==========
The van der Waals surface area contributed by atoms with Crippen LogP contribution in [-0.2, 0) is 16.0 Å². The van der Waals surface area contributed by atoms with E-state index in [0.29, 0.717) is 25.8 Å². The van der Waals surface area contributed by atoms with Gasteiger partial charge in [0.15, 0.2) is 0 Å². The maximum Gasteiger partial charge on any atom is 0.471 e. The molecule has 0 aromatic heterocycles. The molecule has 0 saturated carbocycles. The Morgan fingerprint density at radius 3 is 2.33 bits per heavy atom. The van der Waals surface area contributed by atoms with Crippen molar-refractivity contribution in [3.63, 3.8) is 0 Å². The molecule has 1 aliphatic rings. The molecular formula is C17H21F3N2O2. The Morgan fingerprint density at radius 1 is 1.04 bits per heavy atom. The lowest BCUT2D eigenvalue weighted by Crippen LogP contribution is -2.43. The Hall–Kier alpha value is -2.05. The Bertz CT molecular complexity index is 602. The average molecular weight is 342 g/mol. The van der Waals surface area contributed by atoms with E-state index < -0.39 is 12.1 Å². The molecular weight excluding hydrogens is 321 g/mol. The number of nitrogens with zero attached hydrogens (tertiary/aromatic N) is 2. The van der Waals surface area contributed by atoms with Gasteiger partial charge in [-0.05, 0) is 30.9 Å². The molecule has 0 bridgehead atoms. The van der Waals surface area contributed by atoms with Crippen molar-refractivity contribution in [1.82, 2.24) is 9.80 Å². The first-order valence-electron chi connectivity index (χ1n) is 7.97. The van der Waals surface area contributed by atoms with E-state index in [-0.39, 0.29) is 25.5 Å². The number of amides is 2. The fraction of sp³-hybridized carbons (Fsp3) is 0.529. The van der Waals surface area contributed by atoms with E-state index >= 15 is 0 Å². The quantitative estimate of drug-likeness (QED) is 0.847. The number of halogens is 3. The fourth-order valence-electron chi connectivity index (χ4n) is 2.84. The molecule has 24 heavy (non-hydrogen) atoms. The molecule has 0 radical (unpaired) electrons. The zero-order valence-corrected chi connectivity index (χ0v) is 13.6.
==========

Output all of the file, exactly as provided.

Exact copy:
The van der Waals surface area contributed by atoms with Crippen LogP contribution in [-0.2, 0) is 16.0 Å². The van der Waals surface area contributed by atoms with E-state index in [0.29, 0.717) is 25.8 Å². The van der Waals surface area contributed by atoms with Gasteiger partial charge in [0.15, 0.2) is 0 Å². The maximum Gasteiger partial charge on any atom is 0.471 e. The molecule has 0 aromatic heterocycles. The molecule has 0 saturated carbocycles. The Morgan fingerprint density at radius 3 is 2.33 bits per heavy atom. The van der Waals surface area contributed by atoms with Crippen molar-refractivity contribution in [3.63, 3.8) is 0 Å². The molecule has 1 aliphatic rings. The molecular formula is C17H21F3N2O2. The Morgan fingerprint density at radius 1 is 1.04 bits per heavy atom. The lowest BCUT2D eigenvalue weighted by Crippen LogP contribution is -2.43. The Hall–Kier alpha value is -2.05. The Bertz CT molecular complexity index is 602. The average molecular weight is 342 g/mol. The van der Waals surface area contributed by atoms with E-state index < -0.39 is 12.1 Å². The molecular weight excluding hydrogens is 321 g/mol. The number of nitrogens with zero attached hydrogens (tertiary/aromatic N) is 2. The van der Waals surface area contributed by atoms with Gasteiger partial charge in [-0.05, 0) is 30.9 Å². The molecule has 0 bridgehead atoms. The van der Waals surface area contributed by atoms with Crippen molar-refractivity contribution in [1.82, 2.24) is 9.80 Å². The first-order valence-electron chi connectivity index (χ1n) is 7.97. The van der Waals surface area contributed by atoms with E-state index in [-0.39, 0.29) is 25.5 Å². The number of amides is 2. The fraction of sp³-hybridized carbons (Fsp3) is 0.529. The van der Waals surface area contributed by atoms with E-state index >= 15 is 0 Å². The quantitative estimate of drug-likeness (QED) is 0.847. The number of halogens is 3. The fourth-order valence-electron chi connectivity index (χ4n) is 2.84. The molecule has 24 heavy (non-hydrogen) atoms. The molecule has 0 radical (unpaired) electrons. The zero-order valence-corrected chi connectivity index (χ0v) is 13.6.